When you ask Philip Pascall where most mining project costs go awry, the chairman and chief executive officer of Vancouver-based First Quantum Minerals Ltd. points squarely to people and their management.
For Mr. Pascall, the question is especially pertinent because it forms the central pillar of his company’s $5.1-billion hostile bid for Toronto rival Inmet Mining Corp. and its coveted Cobre Panama project. It is also among the most pertinent challenges facing a mining industry grappling with severe cost escalation.
First Quantum, an Africa-focused copper miner, has offered $72 a share for Inmet, which owns copper and zinc mines in Turkey, Spain and Finland and which is building one of the world’s largest new copper projects in Panama at a cost of $6.2-billion.
First Quantum says its use of in-house expertise rather than external engineering contractors who do not necessarily understand the business goes a long way toward helping it build projects cheaper, bringing more value to shareholders. Because its bid is composed of cash and stock, the company must convince shareholders its paper will indeed hold future value.
“In our review of Cobre Panama, there appears to be about $2-billion to $2.5-billion of indirect costs that can be influenced, even if we had no impact on the direct costs of the project at all,” Mr. Pascall said, declining to specify how much could be slashed from those costs.
“People are often puzzled as to why some projects could be done for a terrific amount less, and they always look for a technical explanation,” Mr. Pascall said in a recent telephone interview from London. “But in fact, it’s often because of the management arrangements that are in place, and, for example, the unfettered use of consultants and contractors.”
Analysts agree that First Quantum has developed a reputation for its resident expertise and ability to complete projects at a lower cost, although they say the company will be challenged by the sheer size of Cobre Panama, with far higher costs than any other it has tackled to date.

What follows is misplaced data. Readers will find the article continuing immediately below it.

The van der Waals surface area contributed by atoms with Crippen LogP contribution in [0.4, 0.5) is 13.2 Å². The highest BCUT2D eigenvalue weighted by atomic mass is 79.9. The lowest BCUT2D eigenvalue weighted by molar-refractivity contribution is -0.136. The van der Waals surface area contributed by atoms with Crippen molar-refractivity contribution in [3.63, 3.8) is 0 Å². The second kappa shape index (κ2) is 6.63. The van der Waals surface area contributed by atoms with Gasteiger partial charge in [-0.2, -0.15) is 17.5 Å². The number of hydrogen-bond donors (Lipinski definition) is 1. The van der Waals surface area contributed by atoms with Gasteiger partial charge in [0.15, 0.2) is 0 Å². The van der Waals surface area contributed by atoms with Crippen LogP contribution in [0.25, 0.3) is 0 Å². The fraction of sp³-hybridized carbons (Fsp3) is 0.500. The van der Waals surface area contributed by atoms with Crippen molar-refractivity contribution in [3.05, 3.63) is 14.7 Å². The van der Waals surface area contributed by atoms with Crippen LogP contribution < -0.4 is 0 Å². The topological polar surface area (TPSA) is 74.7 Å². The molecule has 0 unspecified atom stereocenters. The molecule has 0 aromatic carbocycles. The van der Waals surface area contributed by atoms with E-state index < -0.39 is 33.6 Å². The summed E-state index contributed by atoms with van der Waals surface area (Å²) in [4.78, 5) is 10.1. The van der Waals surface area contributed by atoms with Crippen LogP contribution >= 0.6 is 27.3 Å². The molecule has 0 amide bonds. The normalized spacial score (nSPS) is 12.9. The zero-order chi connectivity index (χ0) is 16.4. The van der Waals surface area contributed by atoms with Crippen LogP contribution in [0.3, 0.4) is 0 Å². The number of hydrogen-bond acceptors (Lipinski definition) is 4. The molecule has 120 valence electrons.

“They have done well with the execution of projects to date,” said George Topping, an analyst with Stifel Nicolaus in Toronto, pointing at First Quantum’s successful efforts to improve projects. A redesign at the Ravensthorpe mine in Australia, for example, saw the company slash the staff by about one-third.
On the other hand, Inmet has already contracted out $4-billion of the work to be done on Cobre Panama, raising the question about how much can be done to cut costs there so late in the game.
“Their flexibility on that may be somewhat hampered, depending on how solid those contracts are,” Mr. Topping said.
Mr. Pascall and other company executives point to First Quantum’s similarly-sized Sentinel copper project in Zambia, with costs of $2-billion, as proof it can build mines more cheaply.
At peak construction, Cobre Panama will host up to 9,000 workers, compared to about 2,000 at Sentinel. Supervisory staff in Panama will reach 400, including subcontractor managers, compared to 50 in Zambia, Mr. Pascall said.
Indirect costs at Cobre Panama will be about $1.7-billion, compared to $150-million at Sentinel, he said.
He could not say exactly how much First Quantum could shave from costs if it were to get its hands on Cobre Panama. To do that, he said, the company must first get a look at full and confidential data on the project.
“I think all we can say is that we would expect to be able to build Cobre Panama for significantly less than the current capital estimate of $6.2-billion,” said First Quantum president Clive Newall.
Inmet declined comment, but its position will be stated clearly when it releases a circular this week in response to First Quantum’s hostile bid that will likely challenge the bidders’ ability to do a better job at Cobre Panama.
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